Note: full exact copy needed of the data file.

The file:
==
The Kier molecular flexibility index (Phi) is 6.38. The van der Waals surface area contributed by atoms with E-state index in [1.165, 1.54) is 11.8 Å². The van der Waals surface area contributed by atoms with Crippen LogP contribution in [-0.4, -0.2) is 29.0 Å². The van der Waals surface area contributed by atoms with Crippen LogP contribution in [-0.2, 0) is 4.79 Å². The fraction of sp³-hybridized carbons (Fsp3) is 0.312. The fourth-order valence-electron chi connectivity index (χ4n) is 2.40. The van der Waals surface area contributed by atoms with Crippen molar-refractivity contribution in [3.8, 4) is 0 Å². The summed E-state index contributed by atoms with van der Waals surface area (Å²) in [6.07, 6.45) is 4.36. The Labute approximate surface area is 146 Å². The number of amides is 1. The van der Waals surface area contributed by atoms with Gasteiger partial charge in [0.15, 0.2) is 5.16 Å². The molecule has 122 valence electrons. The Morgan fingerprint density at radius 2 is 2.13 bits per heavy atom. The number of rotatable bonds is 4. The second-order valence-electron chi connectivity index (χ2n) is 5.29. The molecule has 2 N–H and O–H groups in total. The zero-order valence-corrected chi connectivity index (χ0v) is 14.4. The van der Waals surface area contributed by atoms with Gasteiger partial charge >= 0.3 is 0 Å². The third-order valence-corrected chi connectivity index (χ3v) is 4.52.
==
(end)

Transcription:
The Kier molecular flexibility index (Phi) is 6.38. The van der Waals surface area contributed by atoms with E-state index in [1.165, 1.54) is 11.8 Å². The van der Waals surface area contributed by atoms with Crippen LogP contribution in [-0.4, -0.2) is 29.0 Å². The van der Waals surface area contributed by atoms with Crippen LogP contribution in [-0.2, 0) is 4.79 Å². The fraction of sp³-hybridized carbons (Fsp3) is 0.312. The fourth-order valence-electron chi connectivity index (χ4n) is 2.40. The van der Waals surface area contributed by atoms with Crippen molar-refractivity contribution in [3.8, 4) is 0 Å². The summed E-state index contributed by atoms with van der Waals surface area (Å²) in [6.07, 6.45) is 4.36. The Labute approximate surface area is 146 Å². The number of amides is 1. The van der Waals surface area contributed by atoms with Gasteiger partial charge in [0.15, 0.2) is 5.16 Å². The molecule has 122 valence electrons. The Morgan fingerprint density at radius 2 is 2.13 bits per heavy atom. The number of rotatable bonds is 4. The second-order valence-electron chi connectivity index (χ2n) is 5.29. The molecule has 2 N–H and O–H groups in total. The zero-order valence-corrected chi connectivity index (χ0v) is 14.4. The van der Waals surface area contributed by atoms with Gasteiger partial charge >= 0.3 is 0 Å². The third-order valence-corrected chi connectivity index (χ3v) is 4.52.